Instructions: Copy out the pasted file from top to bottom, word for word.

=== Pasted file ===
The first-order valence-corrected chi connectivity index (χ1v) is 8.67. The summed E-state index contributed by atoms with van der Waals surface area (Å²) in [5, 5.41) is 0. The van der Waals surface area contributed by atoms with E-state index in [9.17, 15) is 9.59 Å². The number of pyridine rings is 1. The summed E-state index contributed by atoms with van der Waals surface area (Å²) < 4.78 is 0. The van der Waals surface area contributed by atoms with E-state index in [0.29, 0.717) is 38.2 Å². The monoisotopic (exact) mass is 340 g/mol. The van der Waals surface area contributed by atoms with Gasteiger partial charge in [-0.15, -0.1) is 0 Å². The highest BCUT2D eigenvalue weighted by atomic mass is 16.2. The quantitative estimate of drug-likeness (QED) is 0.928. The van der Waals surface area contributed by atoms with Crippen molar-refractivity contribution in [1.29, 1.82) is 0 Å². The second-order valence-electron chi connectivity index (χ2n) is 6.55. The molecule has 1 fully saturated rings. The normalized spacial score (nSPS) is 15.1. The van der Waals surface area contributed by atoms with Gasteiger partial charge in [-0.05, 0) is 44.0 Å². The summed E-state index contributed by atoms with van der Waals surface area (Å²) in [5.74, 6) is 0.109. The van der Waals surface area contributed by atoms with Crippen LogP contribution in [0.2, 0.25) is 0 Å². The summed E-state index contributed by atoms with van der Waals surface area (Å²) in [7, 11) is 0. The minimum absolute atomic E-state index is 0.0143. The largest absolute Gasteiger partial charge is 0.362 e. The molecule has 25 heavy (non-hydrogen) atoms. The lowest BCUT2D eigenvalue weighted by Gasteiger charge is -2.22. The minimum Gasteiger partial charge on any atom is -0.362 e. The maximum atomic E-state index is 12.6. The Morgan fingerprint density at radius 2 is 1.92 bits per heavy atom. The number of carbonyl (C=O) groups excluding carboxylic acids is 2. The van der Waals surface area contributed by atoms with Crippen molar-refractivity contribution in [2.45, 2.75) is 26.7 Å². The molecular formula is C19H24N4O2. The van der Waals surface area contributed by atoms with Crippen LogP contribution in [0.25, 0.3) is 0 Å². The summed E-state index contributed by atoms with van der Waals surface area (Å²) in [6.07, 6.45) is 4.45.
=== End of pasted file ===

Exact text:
The first-order valence-corrected chi connectivity index (χ1v) is 8.67. The summed E-state index contributed by atoms with van der Waals surface area (Å²) in [5, 5.41) is 0. The van der Waals surface area contributed by atoms with E-state index in [9.17, 15) is 9.59 Å². The number of pyridine rings is 1. The summed E-state index contributed by atoms with van der Waals surface area (Å²) < 4.78 is 0. The van der Waals surface area contributed by atoms with E-state index in [0.29, 0.717) is 38.2 Å². The monoisotopic (exact) mass is 340 g/mol. The van der Waals surface area contributed by atoms with Gasteiger partial charge in [-0.15, -0.1) is 0 Å². The highest BCUT2D eigenvalue weighted by atomic mass is 16.2. The quantitative estimate of drug-likeness (QED) is 0.928. The van der Waals surface area contributed by atoms with Crippen molar-refractivity contribution in [1.29, 1.82) is 0 Å². The second-order valence-electron chi connectivity index (χ2n) is 6.55. The molecule has 1 fully saturated rings. The normalized spacial score (nSPS) is 15.1. The van der Waals surface area contributed by atoms with Gasteiger partial charge in [-0.05, 0) is 44.0 Å². The summed E-state index contributed by atoms with van der Waals surface area (Å²) in [5.74, 6) is 0.109. The van der Waals surface area contributed by atoms with Crippen LogP contribution in [0.2, 0.25) is 0 Å². The summed E-state index contributed by atoms with van der Waals surface area (Å²) in [7, 11) is 0. The minimum absolute atomic E-state index is 0.0143. The largest absolute Gasteiger partial charge is 0.362 e. The molecule has 25 heavy (non-hydrogen) atoms. The lowest BCUT2D eigenvalue weighted by Gasteiger charge is -2.22. The minimum Gasteiger partial charge on any atom is -0.362 e. The maximum atomic E-state index is 12.6. The Morgan fingerprint density at radius 2 is 1.92 bits per heavy atom. The number of carbonyl (C=O) groups excluding carboxylic acids is 2. The van der Waals surface area contributed by atoms with Crippen molar-refractivity contribution in [2.45, 2.75) is 26.7 Å². The molecular formula is C19H24N4O2. The van der Waals surface area contributed by atoms with Crippen LogP contribution in [0.25, 0.3) is 0 Å². The summed E-state index contributed by atoms with van der Waals surface area (Å²) in [6.07, 6.45) is 4.45.